Review : Taccia Merit Fountain Pen

Review : Taccia Merit Fountain Pen
Bold, bright colors and chrome (or gold)-pressed appointments accent Taccia's newest release, the Merit Collection. Although this pen has an overall body shape that is pleasing to the eye and comfortable to hold, the first distinct feature you will notice is the transparent ink window.

Review : Taccia Merit Fountain Pen
Following the recent upward trend in transparency in pen design (i.e. Monteverde Mega fountain, Pelikan M205 Blue Demo, Aurora Optima Demo), the Merit offers the writer a glimpse into the converter (or cartridge) to view the ink level. The collection is offered in a matching rollerball as well.

There is also an ink window on the rollerball model as well, which is pretty useless considering the rollerball cartridge is opaque.

Review : Taccia Merit Fountain Pen
I tried out the Onyx Black fountain pen in medium point. The large nib is German stainless steel with iridium point. I filled the converter with Noodler's Bulletproof Black and gave it a test run on some Levenger Circa paper.

Initial impressions : plastic, but done well. The body is made from polished resin through and through. No brass body to the pen or cap. The ample girth and polished trims really save this pen from looking, or feeling cheap. The light weight is actually a positive in my book, as it is more comfortable to write with for long periods of time.

Review : Taccia Merit Fountain Pen

The nib flows very wet without scratching or any intermittent flow issues. Even with Bulletproof Black, which tends to not flow so generously through my Pelikan M215 Fine Point, the lines are very smooth and rich. The Medium is great for signatures and faster handwriting styles. The nib quality is on par with some of the best steel nibs that are out there.

A few pet peeves I have about the pen are cap-related issues. One : the cap posts very loosely on the back of the pen. This is a make or break for many fountain pen people out there, including me. Also, the cap does not screw back on to the business end of the pen very smoothly. I usually have to try once or twice to get the threads aligned properly.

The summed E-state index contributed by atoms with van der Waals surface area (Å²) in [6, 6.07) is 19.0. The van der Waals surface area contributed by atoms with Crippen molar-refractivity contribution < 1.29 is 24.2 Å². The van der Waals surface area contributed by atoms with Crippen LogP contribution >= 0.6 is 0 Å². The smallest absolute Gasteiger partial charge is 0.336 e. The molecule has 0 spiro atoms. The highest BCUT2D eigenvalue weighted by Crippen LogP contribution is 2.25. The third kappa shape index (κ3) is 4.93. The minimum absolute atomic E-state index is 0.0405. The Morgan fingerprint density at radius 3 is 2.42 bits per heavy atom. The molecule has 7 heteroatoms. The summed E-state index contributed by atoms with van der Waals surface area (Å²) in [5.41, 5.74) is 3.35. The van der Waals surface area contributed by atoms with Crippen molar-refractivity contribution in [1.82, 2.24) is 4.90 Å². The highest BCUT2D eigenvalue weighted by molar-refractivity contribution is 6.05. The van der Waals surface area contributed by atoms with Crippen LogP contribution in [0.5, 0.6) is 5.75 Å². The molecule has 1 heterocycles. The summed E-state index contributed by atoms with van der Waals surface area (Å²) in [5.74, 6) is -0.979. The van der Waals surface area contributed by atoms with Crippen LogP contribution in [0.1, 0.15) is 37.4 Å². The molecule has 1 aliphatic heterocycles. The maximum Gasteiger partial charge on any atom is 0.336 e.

The major selling point of the Merit collection is the price. At a retail value of $95 for the fountain pen and $80 for the rollerball, the Merit is a great value and can be compared to pens that are twice as expensive. When you order them from Goldspot Pens, every finish goes for $75.95 Fountain / $63.95 Rollerball.

  • Writing Quality : Large, German-made, Stainless Steel nib (available in fine, medium or broad) writes wet and flows nicely. Top pick amongst other Stainless Steel FP's (grade A-)
  • Aesthetic Quality : Simplistic, but nice choice of vibrant-colored resins. (grade B)
  • Utility : Fountain pen Ink window lets you know when to fill up before the ink runs out. However, the cap does not post tightly on the back and the screw threads to close the pen are not very smooth. (grade B)
  • Price : At $95 retail (on sale for $75.95 at, this is a very affordable value for a pen that can easily be considered in the same tier as a Parker Sonnet, Waterman Perspective or an Aurora Ipsilon. (grade A-)

Final Grade : B+
We can give a lot of "merit" to the price of this line, given the current economic climate, but I will choose to give credit to the high-quality nib and the usefulness of the ink window.
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